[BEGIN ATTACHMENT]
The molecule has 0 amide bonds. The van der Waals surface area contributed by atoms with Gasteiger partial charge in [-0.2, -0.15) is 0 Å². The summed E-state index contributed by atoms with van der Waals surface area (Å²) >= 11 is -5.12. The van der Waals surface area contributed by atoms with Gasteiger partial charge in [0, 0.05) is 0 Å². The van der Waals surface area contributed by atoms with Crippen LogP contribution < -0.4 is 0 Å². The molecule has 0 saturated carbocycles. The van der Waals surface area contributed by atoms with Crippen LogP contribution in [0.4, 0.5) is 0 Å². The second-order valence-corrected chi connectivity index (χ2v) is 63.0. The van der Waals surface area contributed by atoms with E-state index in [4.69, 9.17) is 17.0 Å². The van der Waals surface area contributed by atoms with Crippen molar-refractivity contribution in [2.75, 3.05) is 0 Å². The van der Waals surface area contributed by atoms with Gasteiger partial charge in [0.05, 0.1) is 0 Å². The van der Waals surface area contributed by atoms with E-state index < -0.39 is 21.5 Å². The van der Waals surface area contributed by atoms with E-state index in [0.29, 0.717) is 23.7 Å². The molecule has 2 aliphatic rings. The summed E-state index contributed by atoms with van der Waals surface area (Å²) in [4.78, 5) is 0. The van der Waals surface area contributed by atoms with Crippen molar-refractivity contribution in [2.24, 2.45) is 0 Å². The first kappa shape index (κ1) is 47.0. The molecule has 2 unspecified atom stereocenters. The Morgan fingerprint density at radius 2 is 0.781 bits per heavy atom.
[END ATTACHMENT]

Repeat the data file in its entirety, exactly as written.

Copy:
The molecule has 0 amide bonds. The van der Waals surface area contributed by atoms with Gasteiger partial charge in [-0.2, -0.15) is 0 Å². The summed E-state index contributed by atoms with van der Waals surface area (Å²) >= 11 is -5.12. The van der Waals surface area contributed by atoms with Gasteiger partial charge in [0, 0.05) is 0 Å². The van der Waals surface area contributed by atoms with Crippen LogP contribution < -0.4 is 0 Å². The molecule has 0 saturated carbocycles. The van der Waals surface area contributed by atoms with Crippen LogP contribution in [0.4, 0.5) is 0 Å². The second-order valence-corrected chi connectivity index (χ2v) is 63.0. The van der Waals surface area contributed by atoms with E-state index in [4.69, 9.17) is 17.0 Å². The van der Waals surface area contributed by atoms with Crippen molar-refractivity contribution in [2.75, 3.05) is 0 Å². The van der Waals surface area contributed by atoms with Gasteiger partial charge in [0.05, 0.1) is 0 Å². The van der Waals surface area contributed by atoms with E-state index < -0.39 is 21.5 Å². The van der Waals surface area contributed by atoms with E-state index in [0.29, 0.717) is 23.7 Å². The molecule has 2 aliphatic rings. The summed E-state index contributed by atoms with van der Waals surface area (Å²) in [4.78, 5) is 0. The van der Waals surface area contributed by atoms with Crippen molar-refractivity contribution in [2.24, 2.45) is 0 Å². The first kappa shape index (κ1) is 47.0. The molecule has 2 unspecified atom stereocenters. The Morgan fingerprint density at radius 2 is 0.781 bits per heavy atom.